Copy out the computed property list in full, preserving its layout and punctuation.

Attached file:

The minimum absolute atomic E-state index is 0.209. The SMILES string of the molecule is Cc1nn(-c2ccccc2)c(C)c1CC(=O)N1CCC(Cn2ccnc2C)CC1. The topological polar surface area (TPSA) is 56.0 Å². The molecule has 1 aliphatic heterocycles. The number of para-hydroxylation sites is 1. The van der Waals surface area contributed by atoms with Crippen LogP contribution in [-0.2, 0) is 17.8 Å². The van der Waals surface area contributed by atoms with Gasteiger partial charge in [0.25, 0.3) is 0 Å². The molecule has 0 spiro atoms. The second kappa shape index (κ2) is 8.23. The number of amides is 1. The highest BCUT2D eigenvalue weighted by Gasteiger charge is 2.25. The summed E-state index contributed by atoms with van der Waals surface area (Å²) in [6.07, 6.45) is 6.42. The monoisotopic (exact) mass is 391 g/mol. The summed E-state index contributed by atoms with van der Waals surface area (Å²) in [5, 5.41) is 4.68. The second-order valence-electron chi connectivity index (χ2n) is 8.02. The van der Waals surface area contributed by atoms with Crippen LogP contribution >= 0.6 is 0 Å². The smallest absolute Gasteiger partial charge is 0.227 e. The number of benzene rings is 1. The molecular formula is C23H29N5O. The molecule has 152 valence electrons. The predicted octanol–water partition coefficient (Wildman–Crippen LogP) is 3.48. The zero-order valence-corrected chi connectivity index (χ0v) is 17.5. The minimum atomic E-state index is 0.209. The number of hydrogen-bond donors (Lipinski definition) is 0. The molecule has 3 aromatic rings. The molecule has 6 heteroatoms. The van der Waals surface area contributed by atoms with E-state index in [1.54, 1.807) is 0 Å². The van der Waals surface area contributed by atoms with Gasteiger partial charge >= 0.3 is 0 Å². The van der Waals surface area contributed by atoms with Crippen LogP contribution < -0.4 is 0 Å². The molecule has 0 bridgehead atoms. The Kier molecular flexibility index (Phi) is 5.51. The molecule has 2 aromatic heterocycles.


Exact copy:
The minimum absolute atomic E-state index is 0.209. The SMILES string of the molecule is Cc1nn(-c2ccccc2)c(C)c1CC(=O)N1CCC(Cn2ccnc2C)CC1. The topological polar surface area (TPSA) is 56.0 Å². The molecule has 1 aliphatic heterocycles. The number of para-hydroxylation sites is 1. The van der Waals surface area contributed by atoms with Crippen LogP contribution in [-0.2, 0) is 17.8 Å². The van der Waals surface area contributed by atoms with Gasteiger partial charge in [0.25, 0.3) is 0 Å². The molecule has 0 spiro atoms. The second kappa shape index (κ2) is 8.23. The number of amides is 1. The highest BCUT2D eigenvalue weighted by Gasteiger charge is 2.25. The summed E-state index contributed by atoms with van der Waals surface area (Å²) in [6.07, 6.45) is 6.42. The monoisotopic (exact) mass is 391 g/mol. The summed E-state index contributed by atoms with van der Waals surface area (Å²) in [5, 5.41) is 4.68. The second-order valence-electron chi connectivity index (χ2n) is 8.02. The van der Waals surface area contributed by atoms with Crippen LogP contribution >= 0.6 is 0 Å². The smallest absolute Gasteiger partial charge is 0.227 e. The number of benzene rings is 1. The molecular formula is C23H29N5O. The molecule has 152 valence electrons. The predicted octanol–water partition coefficient (Wildman–Crippen LogP) is 3.48. The zero-order valence-corrected chi connectivity index (χ0v) is 17.5. The minimum atomic E-state index is 0.209. The number of hydrogen-bond donors (Lipinski definition) is 0. The molecule has 3 aromatic rings. The molecule has 6 heteroatoms. The van der Waals surface area contributed by atoms with E-state index in [1.54, 1.807) is 0 Å². The van der Waals surface area contributed by atoms with Gasteiger partial charge >= 0.3 is 0 Å². The van der Waals surface area contributed by atoms with Crippen LogP contribution < -0.4 is 0 Å². The molecule has 0 bridgehead atoms. The Kier molecular flexibility index (Phi) is 5.51. The molecule has 2 aromatic heterocycles.